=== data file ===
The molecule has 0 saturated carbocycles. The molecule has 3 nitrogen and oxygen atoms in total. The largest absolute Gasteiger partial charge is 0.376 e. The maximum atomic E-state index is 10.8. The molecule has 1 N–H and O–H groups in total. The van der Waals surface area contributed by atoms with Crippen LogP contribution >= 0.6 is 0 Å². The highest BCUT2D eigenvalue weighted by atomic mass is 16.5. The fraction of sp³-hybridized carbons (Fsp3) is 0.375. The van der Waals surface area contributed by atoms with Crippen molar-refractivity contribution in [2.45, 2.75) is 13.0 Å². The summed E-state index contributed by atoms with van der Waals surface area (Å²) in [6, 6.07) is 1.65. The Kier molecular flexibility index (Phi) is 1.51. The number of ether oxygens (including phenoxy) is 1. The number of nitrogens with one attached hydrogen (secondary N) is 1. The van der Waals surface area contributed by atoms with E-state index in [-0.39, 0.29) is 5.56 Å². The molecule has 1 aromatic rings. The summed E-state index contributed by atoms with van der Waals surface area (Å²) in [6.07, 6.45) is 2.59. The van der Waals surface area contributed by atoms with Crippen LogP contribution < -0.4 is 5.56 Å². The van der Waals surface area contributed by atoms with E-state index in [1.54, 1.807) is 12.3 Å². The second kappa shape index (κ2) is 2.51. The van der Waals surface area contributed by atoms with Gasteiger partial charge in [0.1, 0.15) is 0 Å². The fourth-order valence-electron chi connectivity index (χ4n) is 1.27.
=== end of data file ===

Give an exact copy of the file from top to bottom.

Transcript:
The molecule has 0 saturated carbocycles. The molecule has 3 nitrogen and oxygen atoms in total. The largest absolute Gasteiger partial charge is 0.376 e. The maximum atomic E-state index is 10.8. The molecule has 1 N–H and O–H groups in total. The van der Waals surface area contributed by atoms with Crippen LogP contribution >= 0.6 is 0 Å². The highest BCUT2D eigenvalue weighted by atomic mass is 16.5. The fraction of sp³-hybridized carbons (Fsp3) is 0.375. The van der Waals surface area contributed by atoms with Crippen molar-refractivity contribution in [2.45, 2.75) is 13.0 Å². The summed E-state index contributed by atoms with van der Waals surface area (Å²) in [6, 6.07) is 1.65. The Kier molecular flexibility index (Phi) is 1.51. The number of ether oxygens (including phenoxy) is 1. The number of nitrogens with one attached hydrogen (secondary N) is 1. The van der Waals surface area contributed by atoms with E-state index in [-0.39, 0.29) is 5.56 Å². The molecule has 1 aromatic rings. The summed E-state index contributed by atoms with van der Waals surface area (Å²) in [6.07, 6.45) is 2.59. The van der Waals surface area contributed by atoms with Crippen LogP contribution < -0.4 is 5.56 Å². The van der Waals surface area contributed by atoms with E-state index in [1.54, 1.807) is 12.3 Å². The second kappa shape index (κ2) is 2.51. The van der Waals surface area contributed by atoms with Gasteiger partial charge in [0.1, 0.15) is 0 Å². The fourth-order valence-electron chi connectivity index (χ4n) is 1.27.